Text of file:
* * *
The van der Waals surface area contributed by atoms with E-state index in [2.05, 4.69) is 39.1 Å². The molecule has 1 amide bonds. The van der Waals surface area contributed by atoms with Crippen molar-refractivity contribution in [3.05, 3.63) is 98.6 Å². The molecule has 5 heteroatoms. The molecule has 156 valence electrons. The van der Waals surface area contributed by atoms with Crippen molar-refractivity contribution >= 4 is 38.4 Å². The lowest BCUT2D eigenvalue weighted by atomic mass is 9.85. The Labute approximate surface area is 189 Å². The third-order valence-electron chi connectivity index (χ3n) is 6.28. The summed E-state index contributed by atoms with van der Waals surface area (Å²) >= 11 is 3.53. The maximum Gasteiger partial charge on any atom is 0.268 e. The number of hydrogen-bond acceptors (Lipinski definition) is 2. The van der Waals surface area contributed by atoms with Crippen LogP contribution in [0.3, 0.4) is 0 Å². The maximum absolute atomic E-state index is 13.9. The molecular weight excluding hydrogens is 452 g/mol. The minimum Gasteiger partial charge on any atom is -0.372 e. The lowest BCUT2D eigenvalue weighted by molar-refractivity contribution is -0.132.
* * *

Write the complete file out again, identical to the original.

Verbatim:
The van der Waals surface area contributed by atoms with E-state index in [2.05, 4.69) is 39.1 Å². The molecule has 1 amide bonds. The van der Waals surface area contributed by atoms with Crippen molar-refractivity contribution in [3.05, 3.63) is 98.6 Å². The molecule has 5 heteroatoms. The molecule has 156 valence electrons. The van der Waals surface area contributed by atoms with Crippen molar-refractivity contribution >= 4 is 38.4 Å². The lowest BCUT2D eigenvalue weighted by atomic mass is 9.85. The Labute approximate surface area is 189 Å². The third-order valence-electron chi connectivity index (χ3n) is 6.28. The summed E-state index contributed by atoms with van der Waals surface area (Å²) >= 11 is 3.53. The maximum Gasteiger partial charge on any atom is 0.268 e. The number of hydrogen-bond acceptors (Lipinski definition) is 2. The van der Waals surface area contributed by atoms with Crippen LogP contribution in [0.3, 0.4) is 0 Å². The maximum absolute atomic E-state index is 13.9. The molecular weight excluding hydrogens is 452 g/mol. The minimum Gasteiger partial charge on any atom is -0.372 e. The lowest BCUT2D eigenvalue weighted by molar-refractivity contribution is -0.132.